Friday, 17 September 2010

Grace by Elizabeth Scott

Publisher: Dutton
Pub.Date: September 16th 2010
Age Range: young adult
Pages: 208
Format: ARC
Source Of Copy: from the publisher - Dutton
A fable of a terrifying near future by critically acclaimed author Elizabeth Scott.

Grace was raised to be an Angel, a herald of death by suicide bomb. But she refuses to die for the cause, and now Grace is on the run, daring to dream of freedom. In search of a border she may never reach, she travels among malevolent soldiers on a decrepit train crawling through the desert. Accompanied by the mysterious Kerr, Grace struggles to be invisible, but the fear of discovery looms large as she recalls the history and events that delivered her uncertain fate

This book is definitely one of the harderst that I've ever reviewed. Elizabeth Scott totally blew me away with how she twisted one heavy subject into one another, leaving me full of questions and emotions.

Grace is a story about a terrorist, called an Angel in her society, a society which believes that death is the sacred destionation of life and should never be questioned. Grace refuses death and that's how the story begins, that's where the auhor starts to challenge the readers to go on a thought provoking ride.

A quick review on how Elizabeth writes in this book, still the same laid back voice that makes everything flows smoothly. I've said it once ot twice before but I still want to repeat how she needs no flowery words or too complicated sentence structures to make me fall in love with her writing. It's just simple and honest. Hence, I'm rather impressed at her ability to bring such a subject alive.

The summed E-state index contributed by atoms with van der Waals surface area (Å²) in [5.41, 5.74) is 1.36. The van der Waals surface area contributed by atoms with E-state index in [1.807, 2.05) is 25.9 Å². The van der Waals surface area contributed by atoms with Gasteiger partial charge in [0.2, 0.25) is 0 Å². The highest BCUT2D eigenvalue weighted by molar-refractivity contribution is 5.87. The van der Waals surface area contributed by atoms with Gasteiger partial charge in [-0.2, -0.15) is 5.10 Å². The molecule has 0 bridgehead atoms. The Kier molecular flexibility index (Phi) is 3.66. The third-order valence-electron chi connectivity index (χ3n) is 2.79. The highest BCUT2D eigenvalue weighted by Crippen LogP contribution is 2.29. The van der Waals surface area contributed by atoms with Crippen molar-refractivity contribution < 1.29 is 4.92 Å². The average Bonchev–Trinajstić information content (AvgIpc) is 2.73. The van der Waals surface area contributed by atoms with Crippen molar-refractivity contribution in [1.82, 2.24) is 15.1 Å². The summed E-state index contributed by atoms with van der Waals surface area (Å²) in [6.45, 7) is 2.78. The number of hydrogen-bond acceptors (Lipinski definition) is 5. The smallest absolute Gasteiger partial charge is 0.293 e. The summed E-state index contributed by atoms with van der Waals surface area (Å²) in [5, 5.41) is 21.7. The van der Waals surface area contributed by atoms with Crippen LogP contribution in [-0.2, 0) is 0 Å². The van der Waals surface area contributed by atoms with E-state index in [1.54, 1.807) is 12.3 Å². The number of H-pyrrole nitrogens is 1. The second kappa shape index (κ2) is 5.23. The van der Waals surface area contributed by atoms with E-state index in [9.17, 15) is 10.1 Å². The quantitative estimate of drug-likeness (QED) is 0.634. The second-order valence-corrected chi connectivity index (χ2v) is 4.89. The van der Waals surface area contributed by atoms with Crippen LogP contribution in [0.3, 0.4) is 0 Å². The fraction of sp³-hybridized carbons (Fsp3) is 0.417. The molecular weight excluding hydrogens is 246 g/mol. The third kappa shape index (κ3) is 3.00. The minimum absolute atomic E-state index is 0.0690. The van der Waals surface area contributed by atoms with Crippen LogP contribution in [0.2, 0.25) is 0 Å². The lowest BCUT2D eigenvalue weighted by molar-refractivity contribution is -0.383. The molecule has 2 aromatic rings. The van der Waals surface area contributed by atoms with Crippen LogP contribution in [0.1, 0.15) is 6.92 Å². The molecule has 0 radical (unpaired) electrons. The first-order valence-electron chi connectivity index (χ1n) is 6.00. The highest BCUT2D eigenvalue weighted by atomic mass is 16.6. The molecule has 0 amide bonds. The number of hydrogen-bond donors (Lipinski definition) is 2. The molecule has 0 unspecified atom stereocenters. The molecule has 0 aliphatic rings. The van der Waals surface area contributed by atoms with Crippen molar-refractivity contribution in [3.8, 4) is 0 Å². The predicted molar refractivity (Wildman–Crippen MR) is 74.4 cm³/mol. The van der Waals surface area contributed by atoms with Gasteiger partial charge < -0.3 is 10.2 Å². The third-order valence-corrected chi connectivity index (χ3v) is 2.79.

I've never read about terrorism before, let alone from a point of view of a suicide bomber. I wasn't sure if I could handle a book on that matter and thankfully Grace makes it easier. Rather than exploring the terrorism - the conspiracy, the practice, the consequence, Grace focuses more on the people involved, their belief, their doubt, their choice of life. In one's respective, it's brave to live but in one another's, it's cowardly. That's the main message of the book and I think it will totally make you question what's the true values of your life and what you're living for.

Kerr and Grace are both young people with difficult lives and past. They're struggling to understand themselves, to understand life and trying to make the right choice for what they believe. They're dark, almost empty it feels life I've been sucked dry just reading about them. To me Elizabeth Scott has succesfully created these two characters because while they might or might not be liked, she makes sure they're impossible to forget.

By the large it's a book worth reading and dwelling on. Recommended to everyone.

Rating: 4/5


Simply_Megan said...

I loved this book! And I agree with you on Scott's writing - it is simple and honest.

debbie said...

Woah it sounds so different from what I've read from her. I'd love to try this one. Let me borrow it, ok?

Annie. said...

Brilliant. I'll make sure to pick up this book the next time I go to a bookstore.

kaylie said...

The mood sounds like that in Living The Dead Girl. I'm interested.